Why International Equity Inflows to Emerging Markets are Inefficient and Small Relative to International Debt Flows

23 Pages Posted: 14 Dec 2001 Last revised: 25 Oct 2010

See all articles by Assaf Razin

Assaf Razin

Tel Aviv University - Eitan Berglas School of Economics; National Bureau of Economic Research (NBER); CESifo (Center for Economic Studies and Ifo Institute); Centre for Economic Policy Research (CEPR)

Efraim Sadka

Tel Aviv University - Eitan Berglas School of Economics; National Bureau of Economic Research (NBER); CESifo (Center for Economic Studies and Ifo Institute); IZA Institute of Labor Economics

Chi-Wa Yuen

The University of Hong Kong - School of Economics and Finance

Date Written: December 2001

Abstract

This paper considers the financing of investment in the presence of asymmetric information between the 'insiders' and the 'outsiders' of the firms in a small open economy. It establishes a well-defined capital structure for the economy as a whole with the following features: low-productivity firms rely on the equity market to finance investment at a relatively low level; medium-productivity firms do not invest at all; and high-productivity firms rely on the debt market to finance investment at a relatively high level. It is shown that the debt market is efficient, with respect to both its scope and the amount of investment that each firm makes. However, the equity market fails: its scope is too narrow and the investment each firm makes is too little. A corrective policy requires just one instrument which is rather unconventional: lump-sum subsidies to those firms that choose to equity-finance their investment (i.e., equity-market-contingent grants).

Suggested Citation

Razin, Assaf and Sadka, Efraim and Yuen, Chi-Wa, Why International Equity Inflows to Emerging Markets are Inefficient and Small Relative to International Debt Flows (December 2001). NBER Working Paper No. w8659. Available at SSRN: https://ssrn.com/abstract=294097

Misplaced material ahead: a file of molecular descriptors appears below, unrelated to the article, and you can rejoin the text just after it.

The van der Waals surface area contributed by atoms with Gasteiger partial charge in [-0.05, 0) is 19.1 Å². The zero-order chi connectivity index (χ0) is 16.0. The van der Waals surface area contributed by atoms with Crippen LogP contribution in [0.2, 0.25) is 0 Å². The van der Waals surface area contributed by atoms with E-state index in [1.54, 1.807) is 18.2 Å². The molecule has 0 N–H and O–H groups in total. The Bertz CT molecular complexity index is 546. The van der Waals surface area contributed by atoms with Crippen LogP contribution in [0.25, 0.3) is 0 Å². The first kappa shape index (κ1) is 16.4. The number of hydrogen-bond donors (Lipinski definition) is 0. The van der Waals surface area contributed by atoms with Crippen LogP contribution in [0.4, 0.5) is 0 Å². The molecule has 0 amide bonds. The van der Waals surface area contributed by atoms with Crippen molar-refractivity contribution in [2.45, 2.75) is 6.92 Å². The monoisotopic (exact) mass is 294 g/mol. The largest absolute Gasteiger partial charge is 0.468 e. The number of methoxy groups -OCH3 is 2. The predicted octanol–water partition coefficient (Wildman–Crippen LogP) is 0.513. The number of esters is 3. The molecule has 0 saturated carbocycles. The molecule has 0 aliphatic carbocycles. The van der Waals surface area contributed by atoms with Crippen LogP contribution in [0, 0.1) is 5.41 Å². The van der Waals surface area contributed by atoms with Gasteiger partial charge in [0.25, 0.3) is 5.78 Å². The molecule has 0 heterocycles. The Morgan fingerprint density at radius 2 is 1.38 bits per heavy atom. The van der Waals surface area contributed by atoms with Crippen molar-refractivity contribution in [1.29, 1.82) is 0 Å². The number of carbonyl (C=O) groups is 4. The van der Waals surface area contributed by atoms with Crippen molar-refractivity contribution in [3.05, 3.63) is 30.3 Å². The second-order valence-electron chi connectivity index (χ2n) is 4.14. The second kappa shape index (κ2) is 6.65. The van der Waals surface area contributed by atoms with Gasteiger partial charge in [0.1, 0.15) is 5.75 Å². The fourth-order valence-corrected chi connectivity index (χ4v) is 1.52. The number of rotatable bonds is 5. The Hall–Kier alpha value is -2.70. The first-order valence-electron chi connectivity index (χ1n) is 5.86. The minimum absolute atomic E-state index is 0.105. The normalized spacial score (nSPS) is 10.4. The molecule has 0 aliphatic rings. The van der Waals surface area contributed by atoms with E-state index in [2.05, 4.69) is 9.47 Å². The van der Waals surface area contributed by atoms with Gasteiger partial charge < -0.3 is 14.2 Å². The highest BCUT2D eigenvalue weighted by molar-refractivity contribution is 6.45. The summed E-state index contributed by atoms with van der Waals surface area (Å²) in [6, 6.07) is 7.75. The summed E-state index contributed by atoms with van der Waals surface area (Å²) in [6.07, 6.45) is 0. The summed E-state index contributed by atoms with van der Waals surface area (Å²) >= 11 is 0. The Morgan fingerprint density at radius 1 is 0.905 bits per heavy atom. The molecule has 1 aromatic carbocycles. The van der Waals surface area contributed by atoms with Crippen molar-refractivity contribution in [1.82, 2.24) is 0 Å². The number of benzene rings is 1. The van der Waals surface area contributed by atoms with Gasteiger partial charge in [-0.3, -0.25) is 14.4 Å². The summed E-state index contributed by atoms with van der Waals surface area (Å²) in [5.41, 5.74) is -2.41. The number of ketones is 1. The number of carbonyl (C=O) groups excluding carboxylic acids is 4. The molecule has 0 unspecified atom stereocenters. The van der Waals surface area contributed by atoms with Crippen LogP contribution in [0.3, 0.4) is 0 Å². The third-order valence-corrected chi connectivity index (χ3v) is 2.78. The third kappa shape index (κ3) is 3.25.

Assaf Razin (Contact Author)

Tel Aviv University - Eitan Berglas School of Economics ( email )

P.O. Box 39040
Ramat Aviv, Tel Aviv, 69978
Israel
+972 3 640 7303 (Phone)
+972 3 640 9908 (Fax)

National Bureau of Economic Research (NBER) ( email )

1050 Massachusetts Avenue
Cambridge, MA 02138
United States

CESifo (Center for Economic Studies and Ifo Institute)

Poschinger Str. 5
Munich, DE-81679
Germany

HOME PAGE: http://www.CESifo.de

Centre for Economic Policy Research (CEPR)

London
United Kingdom

Efraim Sadka

Tel Aviv University - Eitan Berglas School of Economics ( email )

P.O. Box 39040
Ramat Aviv, Tel Aviv, 69978
Israel
+972 3 640 9712 (Phone)
+972 3 642 8074 (Fax)

National Bureau of Economic Research (NBER)

1050 Massachusetts Avenue
Cambridge, MA 02138
United States

CESifo (Center for Economic Studies and Ifo Institute)

Poschinger Str. 5
Munich, DE-81679
Germany

HOME PAGE: http://www.CESifo.de

IZA Institute of Labor Economics

P.O. Box 7240
Bonn, D-53072
Germany

Chi-Wa Yuen

The University of Hong Kong - School of Economics and Finance ( email )

8th Floor Kennedy Town Centre
23 Belcher's Street
Kennedy Town
Hong Kong
+8 52 2859 1051 (Phone)
+8 52 7548 1152 (Fax)

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